Most members of the military serve because they want to protect the future and safety of the ones they love. But what happens when a divorcing parent is in active military service? While they are working to protect the future of the nation's children, what happens to their own?
Divorce or separation and military deployment are very different kinds of stresses. If you're a deployed service member, you shouldn't have to bear the additional stress of fearing you'll lose custody of your kids. Knowing how your deployment status might impact your California custody matter can reassure you and help you plan.
Here are some of the questions service members often have about how their service affects custody of their children.
Divorce and custody are governed by state law. While all parents, especially divorced and separated ones, should have a Family Care Plan in place and filed with your branch of the military, it does not have the legal effect of a court order. If your spouse petitions a state court for custody during your deployment, the court may consider your Family Care Plan, but is not bound by it.
The SCRA is based on the principle that you shouldn't have to worry about litigation while you're serving your country in the military. The SCRA grants you a stay of legal proceedings, including divorce or custody proceedings, when your military service “materially affects” your ability to participate in them. A stay means that the proceedings can't move forward for a period of time. How the SCRA operates for you depends on whether or not you have actual notice of a legal action.
The SCRA applies to all service members on active duty, as well as to Reservists and the members of the National Guard while they are on active duty. SCRA protection is effective as of the date you begin active duty and terminates within 30 to 90 days after your date of discharge from active duty.
This may sound great; a custody action against you could be delayed for months or years. But remember that during that time, your children are establishing bonds and a routine with their other parent. As unfair as it may seem to you, when you do go back into court, the judge may feel it's in the children's best interests to remain in their current situation.
Yes. California Family Code Section 3047 specifically states that military service members should not be “penalized for their service by a delay in appropriate access to their children.” To this end, the Code states that activation to active military duty or temporary duty, mobilization in support of a military operation, or deployment out of state, is not, by itself, justification to modify a custody or visitation order.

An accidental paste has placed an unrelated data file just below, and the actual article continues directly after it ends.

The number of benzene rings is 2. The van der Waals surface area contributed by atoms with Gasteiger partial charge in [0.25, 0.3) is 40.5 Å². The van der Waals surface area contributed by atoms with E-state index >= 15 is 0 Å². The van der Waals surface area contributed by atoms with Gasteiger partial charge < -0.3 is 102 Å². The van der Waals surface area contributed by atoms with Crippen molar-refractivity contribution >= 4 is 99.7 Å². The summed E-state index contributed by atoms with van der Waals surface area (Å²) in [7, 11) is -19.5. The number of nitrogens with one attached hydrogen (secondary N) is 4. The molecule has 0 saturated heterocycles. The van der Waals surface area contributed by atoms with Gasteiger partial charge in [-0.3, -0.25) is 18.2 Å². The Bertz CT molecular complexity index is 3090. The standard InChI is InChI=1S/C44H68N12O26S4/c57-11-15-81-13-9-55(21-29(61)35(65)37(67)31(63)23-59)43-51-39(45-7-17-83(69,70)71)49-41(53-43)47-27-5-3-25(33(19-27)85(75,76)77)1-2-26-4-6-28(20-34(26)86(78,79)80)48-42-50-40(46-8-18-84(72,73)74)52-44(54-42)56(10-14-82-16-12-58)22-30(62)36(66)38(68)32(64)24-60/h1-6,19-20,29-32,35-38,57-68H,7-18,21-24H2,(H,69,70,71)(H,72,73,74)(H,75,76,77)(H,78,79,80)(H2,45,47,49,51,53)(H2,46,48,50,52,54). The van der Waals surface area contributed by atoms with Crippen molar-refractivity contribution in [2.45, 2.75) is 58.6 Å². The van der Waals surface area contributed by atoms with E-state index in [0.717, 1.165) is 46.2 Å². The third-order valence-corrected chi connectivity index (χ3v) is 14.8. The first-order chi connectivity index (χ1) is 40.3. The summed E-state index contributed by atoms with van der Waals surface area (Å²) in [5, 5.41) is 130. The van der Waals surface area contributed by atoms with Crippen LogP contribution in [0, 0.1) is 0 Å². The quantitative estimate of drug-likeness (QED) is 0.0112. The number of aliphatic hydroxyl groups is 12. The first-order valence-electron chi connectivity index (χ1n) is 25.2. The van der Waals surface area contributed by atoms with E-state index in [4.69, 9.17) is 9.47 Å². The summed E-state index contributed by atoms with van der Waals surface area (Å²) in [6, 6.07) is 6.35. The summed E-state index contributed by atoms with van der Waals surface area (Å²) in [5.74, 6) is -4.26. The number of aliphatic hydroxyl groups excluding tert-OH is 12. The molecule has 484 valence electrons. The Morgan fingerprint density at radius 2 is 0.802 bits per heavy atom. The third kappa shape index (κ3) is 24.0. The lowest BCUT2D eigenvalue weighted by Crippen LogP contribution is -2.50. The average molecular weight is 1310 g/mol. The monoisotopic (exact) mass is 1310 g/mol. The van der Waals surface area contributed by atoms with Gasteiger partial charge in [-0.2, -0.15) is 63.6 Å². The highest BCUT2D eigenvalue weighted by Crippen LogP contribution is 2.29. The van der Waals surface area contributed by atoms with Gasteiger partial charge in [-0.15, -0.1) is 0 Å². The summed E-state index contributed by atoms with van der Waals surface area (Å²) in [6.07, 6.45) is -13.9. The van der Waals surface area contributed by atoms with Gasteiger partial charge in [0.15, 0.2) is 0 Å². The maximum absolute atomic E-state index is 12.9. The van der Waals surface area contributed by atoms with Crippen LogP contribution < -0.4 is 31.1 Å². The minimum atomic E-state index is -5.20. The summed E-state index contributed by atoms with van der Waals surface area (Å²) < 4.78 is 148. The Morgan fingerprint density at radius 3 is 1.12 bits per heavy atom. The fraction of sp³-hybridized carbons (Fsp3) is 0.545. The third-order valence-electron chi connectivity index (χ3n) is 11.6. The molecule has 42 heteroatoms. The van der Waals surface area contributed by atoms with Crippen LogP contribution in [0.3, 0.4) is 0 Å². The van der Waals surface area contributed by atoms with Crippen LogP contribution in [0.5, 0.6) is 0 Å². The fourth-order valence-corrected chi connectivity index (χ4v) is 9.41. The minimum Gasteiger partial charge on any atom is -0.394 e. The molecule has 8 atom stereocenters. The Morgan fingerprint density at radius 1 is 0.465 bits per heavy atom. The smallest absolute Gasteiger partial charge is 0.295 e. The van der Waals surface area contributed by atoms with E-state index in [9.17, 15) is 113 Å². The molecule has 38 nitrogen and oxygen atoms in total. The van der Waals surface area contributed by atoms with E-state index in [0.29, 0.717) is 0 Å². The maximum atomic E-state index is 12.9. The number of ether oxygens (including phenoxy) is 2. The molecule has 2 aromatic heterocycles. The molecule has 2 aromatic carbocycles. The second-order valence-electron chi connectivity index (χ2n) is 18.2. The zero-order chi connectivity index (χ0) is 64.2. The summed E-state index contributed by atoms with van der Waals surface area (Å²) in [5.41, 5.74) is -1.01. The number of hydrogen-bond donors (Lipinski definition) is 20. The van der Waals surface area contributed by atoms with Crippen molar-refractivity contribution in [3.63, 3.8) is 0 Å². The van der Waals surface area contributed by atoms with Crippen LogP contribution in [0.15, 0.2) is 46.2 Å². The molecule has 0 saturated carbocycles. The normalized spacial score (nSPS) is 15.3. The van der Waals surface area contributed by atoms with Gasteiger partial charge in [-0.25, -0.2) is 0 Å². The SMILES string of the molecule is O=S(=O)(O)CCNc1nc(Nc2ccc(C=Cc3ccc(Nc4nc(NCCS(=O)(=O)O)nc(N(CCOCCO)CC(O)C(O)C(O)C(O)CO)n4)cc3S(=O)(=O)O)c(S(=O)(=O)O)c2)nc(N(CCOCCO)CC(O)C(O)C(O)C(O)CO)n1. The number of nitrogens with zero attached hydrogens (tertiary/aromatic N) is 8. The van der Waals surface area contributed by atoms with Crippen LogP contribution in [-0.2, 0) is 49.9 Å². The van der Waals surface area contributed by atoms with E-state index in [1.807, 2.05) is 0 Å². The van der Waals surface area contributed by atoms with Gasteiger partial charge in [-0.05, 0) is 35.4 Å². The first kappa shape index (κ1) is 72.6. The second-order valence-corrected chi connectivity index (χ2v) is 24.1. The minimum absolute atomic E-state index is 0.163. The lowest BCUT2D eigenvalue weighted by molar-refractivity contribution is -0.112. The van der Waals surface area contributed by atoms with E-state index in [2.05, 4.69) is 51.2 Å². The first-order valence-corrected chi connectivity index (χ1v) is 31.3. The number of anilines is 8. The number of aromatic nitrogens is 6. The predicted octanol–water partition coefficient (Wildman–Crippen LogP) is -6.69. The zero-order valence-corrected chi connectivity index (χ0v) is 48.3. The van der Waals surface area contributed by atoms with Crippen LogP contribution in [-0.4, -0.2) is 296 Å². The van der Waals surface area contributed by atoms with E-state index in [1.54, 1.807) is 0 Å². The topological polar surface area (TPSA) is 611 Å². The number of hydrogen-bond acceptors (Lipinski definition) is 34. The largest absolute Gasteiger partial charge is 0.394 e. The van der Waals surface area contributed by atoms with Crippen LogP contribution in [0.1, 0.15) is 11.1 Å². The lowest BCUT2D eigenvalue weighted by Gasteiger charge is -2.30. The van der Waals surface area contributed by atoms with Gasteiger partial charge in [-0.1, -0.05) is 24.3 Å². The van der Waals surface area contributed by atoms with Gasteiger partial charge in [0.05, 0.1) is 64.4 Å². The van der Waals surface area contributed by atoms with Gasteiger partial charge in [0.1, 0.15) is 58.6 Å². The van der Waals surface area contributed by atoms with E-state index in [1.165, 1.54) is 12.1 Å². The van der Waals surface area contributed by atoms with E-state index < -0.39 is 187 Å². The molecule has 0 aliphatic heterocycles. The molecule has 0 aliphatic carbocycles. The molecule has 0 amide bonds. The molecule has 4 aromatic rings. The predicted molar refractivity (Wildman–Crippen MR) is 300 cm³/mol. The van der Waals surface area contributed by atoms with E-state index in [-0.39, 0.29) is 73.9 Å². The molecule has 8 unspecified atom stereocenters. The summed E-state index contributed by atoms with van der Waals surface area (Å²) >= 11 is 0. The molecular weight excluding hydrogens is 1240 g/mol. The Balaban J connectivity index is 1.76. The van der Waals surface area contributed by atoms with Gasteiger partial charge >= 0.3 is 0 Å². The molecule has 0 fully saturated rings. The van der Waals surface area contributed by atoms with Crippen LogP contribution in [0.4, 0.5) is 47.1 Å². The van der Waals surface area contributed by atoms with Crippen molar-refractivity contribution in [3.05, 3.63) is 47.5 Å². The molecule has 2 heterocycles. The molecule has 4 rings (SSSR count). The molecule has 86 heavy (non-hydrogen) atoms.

If you have sole or joint physical custody of your kids, and military orders require you to move a substantial distance from your residence or otherwise affect your ability to see or keep your kids, the court may modify the existing custody order as necessary. However, this modification is temporary and without prejudice, meaning it can be reconsidered on your return. In addition, that reconsideration includes a presumption that the custody order should revert to the one that was in place before. Your ex may present evidence to try to rebut that presumption, and show that returning to the custody order in place before your activation, mobilization, or deployment is not in your children's best interests.
Also, you can request that while you are away, your children have visitation with a grandparent, step-parent or other family member with whom they have a preexisting relationship. That family member can provide your child with an important connection to you while you're gone.
The interplay between federal law governing the military and California state law governing divorce and custody is complex. Your wisest move is to work with an experienced California family law attorney who regularly deals with military divorces and custody matters. At Shaffer & Associates, we deal with many military divorces and child custody matters for service members and their families at nearby Naval Base San Diego and MCAS Miramar. We invite you to contact Shaffer & Associates for a free consultation to learn how we can help protect your family ties while you protect your country.